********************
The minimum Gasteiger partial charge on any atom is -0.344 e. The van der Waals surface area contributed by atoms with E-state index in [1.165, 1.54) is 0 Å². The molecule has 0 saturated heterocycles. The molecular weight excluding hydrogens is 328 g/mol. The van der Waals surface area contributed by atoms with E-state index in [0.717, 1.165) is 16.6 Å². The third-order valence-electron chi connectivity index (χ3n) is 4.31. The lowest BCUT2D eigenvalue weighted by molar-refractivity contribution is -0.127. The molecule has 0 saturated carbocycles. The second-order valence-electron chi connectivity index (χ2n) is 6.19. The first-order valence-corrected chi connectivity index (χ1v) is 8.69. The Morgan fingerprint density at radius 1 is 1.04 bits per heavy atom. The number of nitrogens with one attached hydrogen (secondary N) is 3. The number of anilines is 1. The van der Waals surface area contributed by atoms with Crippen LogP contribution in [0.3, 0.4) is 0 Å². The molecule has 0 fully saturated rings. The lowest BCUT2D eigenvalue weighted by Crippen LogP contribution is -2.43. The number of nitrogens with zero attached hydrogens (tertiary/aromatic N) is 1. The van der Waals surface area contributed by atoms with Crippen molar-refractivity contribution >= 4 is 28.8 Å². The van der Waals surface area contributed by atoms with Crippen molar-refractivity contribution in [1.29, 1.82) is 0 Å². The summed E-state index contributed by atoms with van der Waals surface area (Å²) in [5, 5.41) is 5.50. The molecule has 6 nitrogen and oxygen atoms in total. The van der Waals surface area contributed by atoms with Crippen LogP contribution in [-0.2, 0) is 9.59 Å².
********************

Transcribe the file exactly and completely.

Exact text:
The minimum Gasteiger partial charge on any atom is -0.344 e. The van der Waals surface area contributed by atoms with E-state index in [1.165, 1.54) is 0 Å². The molecule has 0 saturated heterocycles. The molecular weight excluding hydrogens is 328 g/mol. The van der Waals surface area contributed by atoms with E-state index in [0.717, 1.165) is 16.6 Å². The third-order valence-electron chi connectivity index (χ3n) is 4.31. The lowest BCUT2D eigenvalue weighted by molar-refractivity contribution is -0.127. The molecule has 0 saturated carbocycles. The second-order valence-electron chi connectivity index (χ2n) is 6.19. The first-order valence-corrected chi connectivity index (χ1v) is 8.69. The Morgan fingerprint density at radius 1 is 1.04 bits per heavy atom. The number of nitrogens with one attached hydrogen (secondary N) is 3. The number of anilines is 1. The van der Waals surface area contributed by atoms with Crippen LogP contribution in [0.3, 0.4) is 0 Å². The molecule has 0 fully saturated rings. The lowest BCUT2D eigenvalue weighted by Crippen LogP contribution is -2.43. The number of nitrogens with zero attached hydrogens (tertiary/aromatic N) is 1. The van der Waals surface area contributed by atoms with Crippen molar-refractivity contribution >= 4 is 28.8 Å². The van der Waals surface area contributed by atoms with Crippen molar-refractivity contribution in [1.29, 1.82) is 0 Å². The summed E-state index contributed by atoms with van der Waals surface area (Å²) in [5, 5.41) is 5.50. The molecule has 6 nitrogen and oxygen atoms in total. The van der Waals surface area contributed by atoms with Crippen LogP contribution in [-0.2, 0) is 9.59 Å².